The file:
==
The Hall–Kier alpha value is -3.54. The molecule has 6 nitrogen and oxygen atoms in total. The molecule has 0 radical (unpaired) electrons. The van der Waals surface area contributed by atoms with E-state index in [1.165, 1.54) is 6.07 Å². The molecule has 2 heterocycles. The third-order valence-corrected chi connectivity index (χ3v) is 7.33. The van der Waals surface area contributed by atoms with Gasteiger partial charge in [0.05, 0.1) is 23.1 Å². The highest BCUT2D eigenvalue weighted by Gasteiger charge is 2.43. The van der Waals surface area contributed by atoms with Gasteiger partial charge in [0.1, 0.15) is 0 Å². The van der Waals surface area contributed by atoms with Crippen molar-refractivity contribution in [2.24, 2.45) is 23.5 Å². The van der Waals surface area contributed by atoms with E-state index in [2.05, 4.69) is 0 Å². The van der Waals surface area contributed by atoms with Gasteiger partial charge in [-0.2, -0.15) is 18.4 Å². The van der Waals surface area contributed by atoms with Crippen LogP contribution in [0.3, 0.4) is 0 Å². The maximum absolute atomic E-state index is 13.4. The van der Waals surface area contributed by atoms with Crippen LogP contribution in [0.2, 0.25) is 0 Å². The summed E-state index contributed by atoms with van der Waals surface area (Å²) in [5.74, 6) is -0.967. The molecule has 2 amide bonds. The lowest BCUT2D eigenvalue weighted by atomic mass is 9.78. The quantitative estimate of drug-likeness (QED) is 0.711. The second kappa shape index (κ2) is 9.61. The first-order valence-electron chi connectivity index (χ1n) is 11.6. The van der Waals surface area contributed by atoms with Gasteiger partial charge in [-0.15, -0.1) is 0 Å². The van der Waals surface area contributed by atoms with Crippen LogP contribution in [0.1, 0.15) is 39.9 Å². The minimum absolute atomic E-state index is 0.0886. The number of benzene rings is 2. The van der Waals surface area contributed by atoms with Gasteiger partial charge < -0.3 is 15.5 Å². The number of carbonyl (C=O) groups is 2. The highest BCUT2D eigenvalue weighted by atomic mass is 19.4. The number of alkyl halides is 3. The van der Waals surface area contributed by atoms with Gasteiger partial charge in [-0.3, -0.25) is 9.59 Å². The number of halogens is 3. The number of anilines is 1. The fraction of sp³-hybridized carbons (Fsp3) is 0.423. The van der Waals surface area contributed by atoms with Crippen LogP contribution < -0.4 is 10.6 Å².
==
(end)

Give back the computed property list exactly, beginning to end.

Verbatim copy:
The Hall–Kier alpha value is -3.54. The molecule has 6 nitrogen and oxygen atoms in total. The molecule has 0 radical (unpaired) electrons. The van der Waals surface area contributed by atoms with E-state index in [1.165, 1.54) is 6.07 Å². The molecule has 2 heterocycles. The third-order valence-corrected chi connectivity index (χ3v) is 7.33. The van der Waals surface area contributed by atoms with Gasteiger partial charge in [0.05, 0.1) is 23.1 Å². The highest BCUT2D eigenvalue weighted by Gasteiger charge is 2.43. The van der Waals surface area contributed by atoms with Gasteiger partial charge in [0.1, 0.15) is 0 Å². The van der Waals surface area contributed by atoms with Crippen molar-refractivity contribution in [2.24, 2.45) is 23.5 Å². The van der Waals surface area contributed by atoms with E-state index in [2.05, 4.69) is 0 Å². The van der Waals surface area contributed by atoms with Gasteiger partial charge in [-0.2, -0.15) is 18.4 Å². The van der Waals surface area contributed by atoms with Crippen LogP contribution in [0.3, 0.4) is 0 Å². The maximum absolute atomic E-state index is 13.4. The van der Waals surface area contributed by atoms with Crippen LogP contribution in [0.2, 0.25) is 0 Å². The summed E-state index contributed by atoms with van der Waals surface area (Å²) in [5.74, 6) is -0.967. The molecule has 2 amide bonds. The lowest BCUT2D eigenvalue weighted by atomic mass is 9.78. The quantitative estimate of drug-likeness (QED) is 0.711. The second kappa shape index (κ2) is 9.61. The first-order valence-electron chi connectivity index (χ1n) is 11.6. The van der Waals surface area contributed by atoms with Gasteiger partial charge in [-0.15, -0.1) is 0 Å². The van der Waals surface area contributed by atoms with Crippen LogP contribution in [0.1, 0.15) is 39.9 Å². The minimum absolute atomic E-state index is 0.0886. The number of benzene rings is 2. The van der Waals surface area contributed by atoms with Gasteiger partial charge < -0.3 is 15.5 Å². The number of carbonyl (C=O) groups is 2. The highest BCUT2D eigenvalue weighted by atomic mass is 19.4. The number of alkyl halides is 3. The van der Waals surface area contributed by atoms with Gasteiger partial charge in [-0.3, -0.25) is 9.59 Å². The number of halogens is 3. The number of anilines is 1. The fraction of sp³-hybridized carbons (Fsp3) is 0.423. The van der Waals surface area contributed by atoms with Crippen LogP contribution < -0.4 is 10.6 Å².